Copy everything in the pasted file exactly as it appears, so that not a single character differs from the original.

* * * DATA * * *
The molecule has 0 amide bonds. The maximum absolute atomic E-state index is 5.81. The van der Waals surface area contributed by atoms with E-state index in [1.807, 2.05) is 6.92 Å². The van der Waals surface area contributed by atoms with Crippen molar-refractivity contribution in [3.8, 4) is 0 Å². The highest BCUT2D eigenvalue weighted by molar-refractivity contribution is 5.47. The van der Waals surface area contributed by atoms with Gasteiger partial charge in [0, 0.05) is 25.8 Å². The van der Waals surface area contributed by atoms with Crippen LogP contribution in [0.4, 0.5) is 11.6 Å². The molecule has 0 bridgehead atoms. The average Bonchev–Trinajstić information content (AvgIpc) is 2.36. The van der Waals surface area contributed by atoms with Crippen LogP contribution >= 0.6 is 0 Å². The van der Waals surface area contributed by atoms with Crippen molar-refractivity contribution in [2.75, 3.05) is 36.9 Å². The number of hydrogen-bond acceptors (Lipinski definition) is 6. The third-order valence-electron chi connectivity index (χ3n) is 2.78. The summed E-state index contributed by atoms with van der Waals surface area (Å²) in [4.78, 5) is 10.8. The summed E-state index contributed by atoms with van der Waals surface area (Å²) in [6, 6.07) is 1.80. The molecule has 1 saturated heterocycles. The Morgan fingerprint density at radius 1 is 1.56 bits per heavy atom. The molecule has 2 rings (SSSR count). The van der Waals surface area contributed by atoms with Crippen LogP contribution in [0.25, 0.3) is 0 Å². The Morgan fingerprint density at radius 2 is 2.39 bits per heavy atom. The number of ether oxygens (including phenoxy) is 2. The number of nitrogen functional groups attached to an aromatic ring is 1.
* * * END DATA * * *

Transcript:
The molecule has 0 amide bonds. The maximum absolute atomic E-state index is 5.81. The van der Waals surface area contributed by atoms with E-state index in [1.807, 2.05) is 6.92 Å². The van der Waals surface area contributed by atoms with Crippen molar-refractivity contribution in [3.8, 4) is 0 Å². The highest BCUT2D eigenvalue weighted by molar-refractivity contribution is 5.47. The van der Waals surface area contributed by atoms with Gasteiger partial charge in [0, 0.05) is 25.8 Å². The van der Waals surface area contributed by atoms with Crippen LogP contribution in [0.4, 0.5) is 11.6 Å². The molecule has 0 bridgehead atoms. The average Bonchev–Trinajstić information content (AvgIpc) is 2.36. The van der Waals surface area contributed by atoms with Crippen LogP contribution >= 0.6 is 0 Å². The van der Waals surface area contributed by atoms with Crippen molar-refractivity contribution in [2.75, 3.05) is 36.9 Å². The number of hydrogen-bond acceptors (Lipinski definition) is 6. The third-order valence-electron chi connectivity index (χ3n) is 2.78. The summed E-state index contributed by atoms with van der Waals surface area (Å²) in [4.78, 5) is 10.8. The summed E-state index contributed by atoms with van der Waals surface area (Å²) in [6, 6.07) is 1.80. The molecule has 1 saturated heterocycles. The Morgan fingerprint density at radius 1 is 1.56 bits per heavy atom. The molecule has 2 rings (SSSR count). The van der Waals surface area contributed by atoms with Crippen LogP contribution in [0.25, 0.3) is 0 Å². The Morgan fingerprint density at radius 2 is 2.39 bits per heavy atom. The number of ether oxygens (including phenoxy) is 2. The number of nitrogen functional groups attached to an aromatic ring is 1.